now if you burned that to a CDR, then it would be CDR(0), e.g.: FM > Sony Receiver > Aiwa AD-F810 3-Head Cassette Deck (recording) > CASS(m) > Aiwa AD-F810 (transfer) > Audiophile2496 soundcard > Adobe Audition v1.5 (recording, tracking and cutting) > FLAC frontend v1.1.2a (verify enabled, level 6) > FLAC > EAC v0.95 beta 2 (write offset corrected) > CDR(0)

but nobody really does this without keeping the original data as a backup, right? :D So you usually wont see a lineage like that last one I posted show up re-extracted to FLAC. The only way this would be if the CDR could be extracted with no errors whatsoever to the point where SHNtool cmp, st5s et al. are all identical to the original FLACs. So this means, its important to read & write with your offsets corrected. The funniest thing is, after a couple hours spent trying to get your computer to make a perfectly accurate audio cdr until you finally succeed gives you a distrust for the audio CDR format. So when I've got a real technophobic friend who's computer illiterate (we all know one), I'll burn him/her a CDR(0) and tell them that if they meet somebody who wants to trade anything similar to send them to me 'cause I might be able to help to trade for a couple more. Then when it comes to that trade, I try to get talking FLAC as soon as possible, altho sometimes I end up getting audio cdrs anyways (oldschool). Most ppl will take the FLACs so long as there's a computer in their house. I'll tell them about foobar2k & flac frontend then they're pretty much okay.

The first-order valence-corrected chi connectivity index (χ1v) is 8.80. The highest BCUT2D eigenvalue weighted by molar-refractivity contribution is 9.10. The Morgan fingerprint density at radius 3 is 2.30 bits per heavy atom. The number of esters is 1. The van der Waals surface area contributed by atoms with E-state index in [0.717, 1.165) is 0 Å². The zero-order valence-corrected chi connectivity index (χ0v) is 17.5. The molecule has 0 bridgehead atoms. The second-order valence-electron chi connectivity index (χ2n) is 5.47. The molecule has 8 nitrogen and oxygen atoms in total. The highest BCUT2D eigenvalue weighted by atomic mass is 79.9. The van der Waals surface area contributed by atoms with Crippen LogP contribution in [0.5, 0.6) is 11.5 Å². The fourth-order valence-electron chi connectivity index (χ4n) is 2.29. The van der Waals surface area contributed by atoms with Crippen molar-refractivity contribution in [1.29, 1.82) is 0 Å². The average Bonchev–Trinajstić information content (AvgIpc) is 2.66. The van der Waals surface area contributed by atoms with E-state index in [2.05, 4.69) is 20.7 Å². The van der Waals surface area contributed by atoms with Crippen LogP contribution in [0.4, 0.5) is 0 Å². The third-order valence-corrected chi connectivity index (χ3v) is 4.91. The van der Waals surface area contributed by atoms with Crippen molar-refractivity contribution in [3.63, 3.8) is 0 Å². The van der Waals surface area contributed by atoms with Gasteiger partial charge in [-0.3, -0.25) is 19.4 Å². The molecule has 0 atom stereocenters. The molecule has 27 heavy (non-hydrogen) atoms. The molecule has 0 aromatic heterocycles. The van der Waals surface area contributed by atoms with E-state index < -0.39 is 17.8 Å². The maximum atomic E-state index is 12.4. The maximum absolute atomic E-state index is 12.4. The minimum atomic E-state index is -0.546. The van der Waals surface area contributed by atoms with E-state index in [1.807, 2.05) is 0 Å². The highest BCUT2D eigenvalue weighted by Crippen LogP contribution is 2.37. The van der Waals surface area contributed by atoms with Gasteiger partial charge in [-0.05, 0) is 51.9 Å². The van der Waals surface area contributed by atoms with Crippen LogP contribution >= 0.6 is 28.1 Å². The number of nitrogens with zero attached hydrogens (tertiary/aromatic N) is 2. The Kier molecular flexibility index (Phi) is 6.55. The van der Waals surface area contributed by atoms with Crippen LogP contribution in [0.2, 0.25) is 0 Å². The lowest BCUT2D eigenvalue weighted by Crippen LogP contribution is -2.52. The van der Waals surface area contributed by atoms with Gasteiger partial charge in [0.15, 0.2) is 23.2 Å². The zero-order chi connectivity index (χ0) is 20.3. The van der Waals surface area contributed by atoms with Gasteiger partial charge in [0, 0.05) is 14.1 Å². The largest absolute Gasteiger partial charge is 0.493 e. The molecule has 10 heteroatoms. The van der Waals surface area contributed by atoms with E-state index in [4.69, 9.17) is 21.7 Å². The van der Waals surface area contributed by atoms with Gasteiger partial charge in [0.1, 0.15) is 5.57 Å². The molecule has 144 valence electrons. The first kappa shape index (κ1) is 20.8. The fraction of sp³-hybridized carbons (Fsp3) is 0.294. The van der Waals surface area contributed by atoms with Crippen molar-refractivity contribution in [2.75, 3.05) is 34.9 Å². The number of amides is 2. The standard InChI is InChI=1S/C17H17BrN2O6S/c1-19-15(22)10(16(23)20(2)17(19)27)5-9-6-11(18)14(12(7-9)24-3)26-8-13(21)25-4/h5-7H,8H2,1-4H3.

OK, new can o’ woims here.

Last week I sent 3 shows to Five to be shared at TTD. These were from WWOZ-FM in New Orleans.

WWOZ broadcasts over 100 shows a year live, and that means live-as-it –happens, OR broadcasts pre-recorded shows and that ‘usually’ means recorded within the last 24 hours, OR live-in-the-studio and that means a spontaneous performance within the WWOZ broadcast studio.

(Yeah, I know there ain’t many radio stations still doing this type of broadcast anymore.)

However, WWOZ does NOT always archive their live broadcasts, particularly the spontaneous live in the studio shows.